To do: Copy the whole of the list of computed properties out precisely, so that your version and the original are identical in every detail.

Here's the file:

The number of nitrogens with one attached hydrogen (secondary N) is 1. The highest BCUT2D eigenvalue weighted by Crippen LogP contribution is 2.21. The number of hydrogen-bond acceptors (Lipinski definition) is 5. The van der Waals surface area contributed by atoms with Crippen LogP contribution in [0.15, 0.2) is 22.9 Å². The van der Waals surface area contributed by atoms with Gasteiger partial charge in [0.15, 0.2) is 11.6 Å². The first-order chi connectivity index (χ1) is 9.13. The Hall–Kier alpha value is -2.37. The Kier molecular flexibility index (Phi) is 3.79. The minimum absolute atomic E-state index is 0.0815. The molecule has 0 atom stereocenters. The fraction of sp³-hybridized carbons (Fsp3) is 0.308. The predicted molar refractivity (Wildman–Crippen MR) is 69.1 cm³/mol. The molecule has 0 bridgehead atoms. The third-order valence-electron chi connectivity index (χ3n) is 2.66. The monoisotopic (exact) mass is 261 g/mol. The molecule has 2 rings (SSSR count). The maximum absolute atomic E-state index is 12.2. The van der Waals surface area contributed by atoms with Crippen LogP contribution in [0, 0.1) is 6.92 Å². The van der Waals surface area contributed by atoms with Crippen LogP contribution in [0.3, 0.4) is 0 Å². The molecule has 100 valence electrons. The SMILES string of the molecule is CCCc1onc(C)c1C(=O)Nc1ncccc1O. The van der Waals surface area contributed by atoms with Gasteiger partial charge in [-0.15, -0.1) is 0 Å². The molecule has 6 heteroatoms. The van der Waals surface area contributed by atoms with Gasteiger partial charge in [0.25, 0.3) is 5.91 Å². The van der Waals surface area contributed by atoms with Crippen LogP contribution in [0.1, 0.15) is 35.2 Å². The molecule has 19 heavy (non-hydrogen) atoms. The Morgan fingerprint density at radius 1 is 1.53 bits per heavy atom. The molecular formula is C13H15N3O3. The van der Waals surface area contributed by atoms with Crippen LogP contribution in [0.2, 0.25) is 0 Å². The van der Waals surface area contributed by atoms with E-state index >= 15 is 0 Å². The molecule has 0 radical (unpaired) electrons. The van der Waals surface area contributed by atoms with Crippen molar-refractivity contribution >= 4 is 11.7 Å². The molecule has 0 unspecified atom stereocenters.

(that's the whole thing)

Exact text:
The number of nitrogens with one attached hydrogen (secondary N) is 1. The highest BCUT2D eigenvalue weighted by Crippen LogP contribution is 2.21. The number of hydrogen-bond acceptors (Lipinski definition) is 5. The van der Waals surface area contributed by atoms with Crippen LogP contribution in [0.15, 0.2) is 22.9 Å². The van der Waals surface area contributed by atoms with Gasteiger partial charge in [0.15, 0.2) is 11.6 Å². The first-order chi connectivity index (χ1) is 9.13. The Hall–Kier alpha value is -2.37. The Kier molecular flexibility index (Phi) is 3.79. The minimum absolute atomic E-state index is 0.0815. The molecule has 0 atom stereocenters. The fraction of sp³-hybridized carbons (Fsp3) is 0.308. The predicted molar refractivity (Wildman–Crippen MR) is 69.1 cm³/mol. The molecule has 0 bridgehead atoms. The third-order valence-electron chi connectivity index (χ3n) is 2.66. The monoisotopic (exact) mass is 261 g/mol. The molecule has 2 rings (SSSR count). The maximum absolute atomic E-state index is 12.2. The van der Waals surface area contributed by atoms with Crippen LogP contribution in [0, 0.1) is 6.92 Å². The van der Waals surface area contributed by atoms with Crippen LogP contribution in [0.3, 0.4) is 0 Å². The molecule has 100 valence electrons. The SMILES string of the molecule is CCCc1onc(C)c1C(=O)Nc1ncccc1O. The van der Waals surface area contributed by atoms with Gasteiger partial charge in [-0.15, -0.1) is 0 Å². The molecule has 6 heteroatoms. The van der Waals surface area contributed by atoms with Gasteiger partial charge in [0.25, 0.3) is 5.91 Å². The van der Waals surface area contributed by atoms with Crippen LogP contribution in [0.1, 0.15) is 35.2 Å². The molecule has 19 heavy (non-hydrogen) atoms. The Morgan fingerprint density at radius 1 is 1.53 bits per heavy atom. The molecular formula is C13H15N3O3. The van der Waals surface area contributed by atoms with Crippen LogP contribution in [0.2, 0.25) is 0 Å². The van der Waals surface area contributed by atoms with E-state index >= 15 is 0 Å². The molecule has 0 radical (unpaired) electrons. The van der Waals surface area contributed by atoms with Crippen molar-refractivity contribution >= 4 is 11.7 Å². The molecule has 0 unspecified atom stereocenters.